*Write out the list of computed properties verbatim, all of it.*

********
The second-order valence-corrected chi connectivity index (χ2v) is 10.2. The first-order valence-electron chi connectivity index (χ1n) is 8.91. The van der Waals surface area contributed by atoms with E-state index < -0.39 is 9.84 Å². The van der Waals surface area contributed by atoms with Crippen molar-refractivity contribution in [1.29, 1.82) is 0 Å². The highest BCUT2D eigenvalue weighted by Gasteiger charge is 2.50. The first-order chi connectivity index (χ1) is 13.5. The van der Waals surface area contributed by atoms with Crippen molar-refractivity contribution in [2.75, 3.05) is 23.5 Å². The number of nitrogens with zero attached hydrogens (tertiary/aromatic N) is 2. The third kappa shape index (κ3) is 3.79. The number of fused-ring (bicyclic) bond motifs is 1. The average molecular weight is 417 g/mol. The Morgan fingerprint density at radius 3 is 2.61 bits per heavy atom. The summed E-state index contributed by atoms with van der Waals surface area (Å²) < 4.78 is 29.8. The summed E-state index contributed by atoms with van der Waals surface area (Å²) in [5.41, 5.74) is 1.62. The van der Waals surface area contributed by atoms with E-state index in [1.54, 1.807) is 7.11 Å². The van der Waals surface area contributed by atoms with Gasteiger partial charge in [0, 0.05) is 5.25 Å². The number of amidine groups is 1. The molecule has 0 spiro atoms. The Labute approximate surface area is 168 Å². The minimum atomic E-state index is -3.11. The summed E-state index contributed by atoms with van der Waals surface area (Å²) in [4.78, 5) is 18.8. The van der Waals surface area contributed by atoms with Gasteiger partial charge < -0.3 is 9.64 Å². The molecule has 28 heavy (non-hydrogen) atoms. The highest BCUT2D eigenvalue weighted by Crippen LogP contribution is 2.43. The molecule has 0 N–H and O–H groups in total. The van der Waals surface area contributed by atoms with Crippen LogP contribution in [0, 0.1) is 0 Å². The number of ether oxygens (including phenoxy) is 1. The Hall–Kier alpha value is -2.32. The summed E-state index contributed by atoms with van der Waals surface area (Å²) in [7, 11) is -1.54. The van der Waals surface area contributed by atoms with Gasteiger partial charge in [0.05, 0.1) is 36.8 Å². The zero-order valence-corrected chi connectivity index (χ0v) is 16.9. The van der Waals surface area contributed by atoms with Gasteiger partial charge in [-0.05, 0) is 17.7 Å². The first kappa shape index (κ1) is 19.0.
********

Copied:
The second-order valence-corrected chi connectivity index (χ2v) is 10.2. The first-order valence-electron chi connectivity index (χ1n) is 8.91. The van der Waals surface area contributed by atoms with E-state index < -0.39 is 9.84 Å². The van der Waals surface area contributed by atoms with Crippen molar-refractivity contribution in [1.29, 1.82) is 0 Å². The highest BCUT2D eigenvalue weighted by Gasteiger charge is 2.50. The first-order chi connectivity index (χ1) is 13.5. The van der Waals surface area contributed by atoms with Crippen molar-refractivity contribution in [2.75, 3.05) is 23.5 Å². The number of nitrogens with zero attached hydrogens (tertiary/aromatic N) is 2. The third kappa shape index (κ3) is 3.79. The number of fused-ring (bicyclic) bond motifs is 1. The average molecular weight is 417 g/mol. The Morgan fingerprint density at radius 3 is 2.61 bits per heavy atom. The summed E-state index contributed by atoms with van der Waals surface area (Å²) < 4.78 is 29.8. The summed E-state index contributed by atoms with van der Waals surface area (Å²) in [5.41, 5.74) is 1.62. The van der Waals surface area contributed by atoms with E-state index in [1.54, 1.807) is 7.11 Å². The van der Waals surface area contributed by atoms with Gasteiger partial charge in [0, 0.05) is 5.25 Å². The number of amidine groups is 1. The molecule has 0 spiro atoms. The Labute approximate surface area is 168 Å². The minimum atomic E-state index is -3.11. The summed E-state index contributed by atoms with van der Waals surface area (Å²) in [4.78, 5) is 18.8. The van der Waals surface area contributed by atoms with Gasteiger partial charge < -0.3 is 9.64 Å². The molecule has 28 heavy (non-hydrogen) atoms. The highest BCUT2D eigenvalue weighted by Crippen LogP contribution is 2.43. The molecule has 0 N–H and O–H groups in total. The van der Waals surface area contributed by atoms with Crippen LogP contribution in [0, 0.1) is 0 Å². The number of ether oxygens (including phenoxy) is 1. The Hall–Kier alpha value is -2.32. The summed E-state index contributed by atoms with van der Waals surface area (Å²) in [7, 11) is -1.54. The van der Waals surface area contributed by atoms with Gasteiger partial charge in [0.05, 0.1) is 36.8 Å². The zero-order valence-corrected chi connectivity index (χ0v) is 16.9. The van der Waals surface area contributed by atoms with Gasteiger partial charge in [-0.05, 0) is 17.7 Å². The first kappa shape index (κ1) is 19.0.